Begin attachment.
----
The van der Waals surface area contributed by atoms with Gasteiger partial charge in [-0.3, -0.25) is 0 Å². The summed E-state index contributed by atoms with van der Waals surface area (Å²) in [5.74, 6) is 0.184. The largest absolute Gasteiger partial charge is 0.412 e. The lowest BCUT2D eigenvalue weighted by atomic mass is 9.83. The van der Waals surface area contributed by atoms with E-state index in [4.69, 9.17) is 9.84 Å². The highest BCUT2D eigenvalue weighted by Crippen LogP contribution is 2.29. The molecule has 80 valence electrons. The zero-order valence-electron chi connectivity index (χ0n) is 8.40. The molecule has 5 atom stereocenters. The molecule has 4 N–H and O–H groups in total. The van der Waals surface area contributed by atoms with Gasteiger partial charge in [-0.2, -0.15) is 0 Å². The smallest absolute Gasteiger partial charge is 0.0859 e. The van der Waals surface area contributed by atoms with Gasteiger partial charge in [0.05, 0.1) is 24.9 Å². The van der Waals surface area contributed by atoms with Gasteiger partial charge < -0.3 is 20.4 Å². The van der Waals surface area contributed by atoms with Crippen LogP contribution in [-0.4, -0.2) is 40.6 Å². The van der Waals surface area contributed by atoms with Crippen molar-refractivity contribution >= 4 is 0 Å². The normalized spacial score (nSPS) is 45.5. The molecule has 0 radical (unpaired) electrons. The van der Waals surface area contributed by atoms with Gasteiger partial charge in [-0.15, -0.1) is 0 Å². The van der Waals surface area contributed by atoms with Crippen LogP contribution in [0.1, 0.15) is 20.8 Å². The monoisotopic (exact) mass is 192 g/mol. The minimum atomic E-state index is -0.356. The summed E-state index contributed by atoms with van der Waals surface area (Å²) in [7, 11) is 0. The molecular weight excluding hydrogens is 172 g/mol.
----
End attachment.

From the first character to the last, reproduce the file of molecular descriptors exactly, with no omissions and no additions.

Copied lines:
The van der Waals surface area contributed by atoms with Gasteiger partial charge in [-0.3, -0.25) is 0 Å². The summed E-state index contributed by atoms with van der Waals surface area (Å²) in [5.74, 6) is 0.184. The largest absolute Gasteiger partial charge is 0.412 e. The lowest BCUT2D eigenvalue weighted by atomic mass is 9.83. The van der Waals surface area contributed by atoms with E-state index in [4.69, 9.17) is 9.84 Å². The highest BCUT2D eigenvalue weighted by Crippen LogP contribution is 2.29. The molecule has 80 valence electrons. The zero-order valence-electron chi connectivity index (χ0n) is 8.40. The molecule has 5 atom stereocenters. The molecule has 4 N–H and O–H groups in total. The van der Waals surface area contributed by atoms with Gasteiger partial charge in [-0.2, -0.15) is 0 Å². The smallest absolute Gasteiger partial charge is 0.0859 e. The van der Waals surface area contributed by atoms with Gasteiger partial charge in [0.05, 0.1) is 24.9 Å². The van der Waals surface area contributed by atoms with Gasteiger partial charge < -0.3 is 20.4 Å². The van der Waals surface area contributed by atoms with Crippen LogP contribution in [-0.4, -0.2) is 40.6 Å². The van der Waals surface area contributed by atoms with Crippen molar-refractivity contribution >= 4 is 0 Å². The normalized spacial score (nSPS) is 45.5. The molecule has 0 radical (unpaired) electrons. The van der Waals surface area contributed by atoms with Gasteiger partial charge in [-0.15, -0.1) is 0 Å². The van der Waals surface area contributed by atoms with Crippen LogP contribution in [0.1, 0.15) is 20.8 Å². The monoisotopic (exact) mass is 192 g/mol. The minimum atomic E-state index is -0.356. The summed E-state index contributed by atoms with van der Waals surface area (Å²) in [7, 11) is 0. The molecular weight excluding hydrogens is 172 g/mol.